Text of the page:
Captive Hearts 5

June 12, 2009

Well, it ended like any good shoujo manga should, which is about the best thing I can say about Captive Hearts.

It maintained the status quo all the way through.  I never really got into the story or characters, and even in this volume a lot of what was happening was silly and repetitive.  In China, Megumi and Suzuka run into a village full of people cursed by the dragon god that are looking to seek vengeance.  They figure out that Suzuka is protected by it, so lots of attempts to evade capture and get away from the village happen before the climax.  Of course Suzuka winds up wanting to save these villagers too, who are nothing but cruel to her and wind up causing Megumi a lot of harm.  Lines about breaking the curse and scenes were Suzuka tries to do something and is protected by Megumi are repeated ad nauseum.  I thought it was a lot shallower than most comparable shoujo series, but it’s not so bad that it’s unreadable, and I’m sure there’s any number of people who will enjoy it for the love story.  It’s just wasn’t really my thing.

I still had a lot of problems with the story’s pacing and setting.  Frequently the scene would cut and I wasn’t sure where the characters were or how much time had elapsed.  It’s never a huge problem, and it only bothered me at the beginning of the book, but I felt like it was worth mentioning all the same.  I was also pretty furious about the total cop-out about Suzuka’s parents we got at the end of the book.  I mean… come on.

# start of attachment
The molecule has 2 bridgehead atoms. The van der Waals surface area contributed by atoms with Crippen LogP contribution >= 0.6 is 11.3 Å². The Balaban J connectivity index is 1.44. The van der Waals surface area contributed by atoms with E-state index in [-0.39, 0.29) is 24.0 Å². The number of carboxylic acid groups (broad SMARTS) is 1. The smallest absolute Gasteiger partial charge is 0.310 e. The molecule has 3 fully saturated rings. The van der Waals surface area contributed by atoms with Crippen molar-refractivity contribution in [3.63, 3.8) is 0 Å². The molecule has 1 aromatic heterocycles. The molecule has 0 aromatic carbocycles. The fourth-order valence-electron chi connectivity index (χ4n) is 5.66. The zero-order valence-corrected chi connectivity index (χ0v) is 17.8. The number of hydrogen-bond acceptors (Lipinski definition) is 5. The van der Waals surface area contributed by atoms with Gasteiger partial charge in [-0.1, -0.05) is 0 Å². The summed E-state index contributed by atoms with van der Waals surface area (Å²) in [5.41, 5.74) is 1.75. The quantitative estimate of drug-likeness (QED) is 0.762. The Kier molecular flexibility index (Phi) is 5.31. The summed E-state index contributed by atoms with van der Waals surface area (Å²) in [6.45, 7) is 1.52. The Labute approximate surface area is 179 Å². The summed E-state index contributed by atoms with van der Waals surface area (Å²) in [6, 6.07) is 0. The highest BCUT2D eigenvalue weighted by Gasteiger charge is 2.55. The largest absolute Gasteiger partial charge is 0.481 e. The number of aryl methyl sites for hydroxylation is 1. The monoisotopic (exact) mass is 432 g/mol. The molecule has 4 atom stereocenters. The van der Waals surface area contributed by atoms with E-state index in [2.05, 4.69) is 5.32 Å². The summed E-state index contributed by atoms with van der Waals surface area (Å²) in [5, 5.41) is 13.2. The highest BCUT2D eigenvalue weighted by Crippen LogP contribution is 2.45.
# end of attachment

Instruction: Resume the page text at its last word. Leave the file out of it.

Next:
I did like the scene where the dragon god found his true love at the end though.  It was cute, and there wasn’t anything I could do about it.

This was a review copy provided by Viz.

Captive Hearts 4

April 20, 2009

This just seems a whole lot better after reading the first volume.  I think it helps that Hino has improved somewhat in four volumes, so the random humor and cluttered panel layouts have since been at least somewhat refined.

The story is still pretty much in the same place it’s been in this entire time, though.  The difference seems to be that both Shizuka and Megumi admit and accept each other’s feelings, so everything is out in the open.  Shockingly, there’s a very steamy scene prompted by Shizuka, which is not… well, you know, series like this just don’t do that.  Characters hold hands and blush about saying what they’re thinking out loud and stuff.  It was very much a surprise.

I was also kind of surprised the scroll showed up before the end.  I’m not sure what the point of having the boy from earlier in the series wind up in possession of it is, but he comes back for a few panels.  You know, just in case you missed him.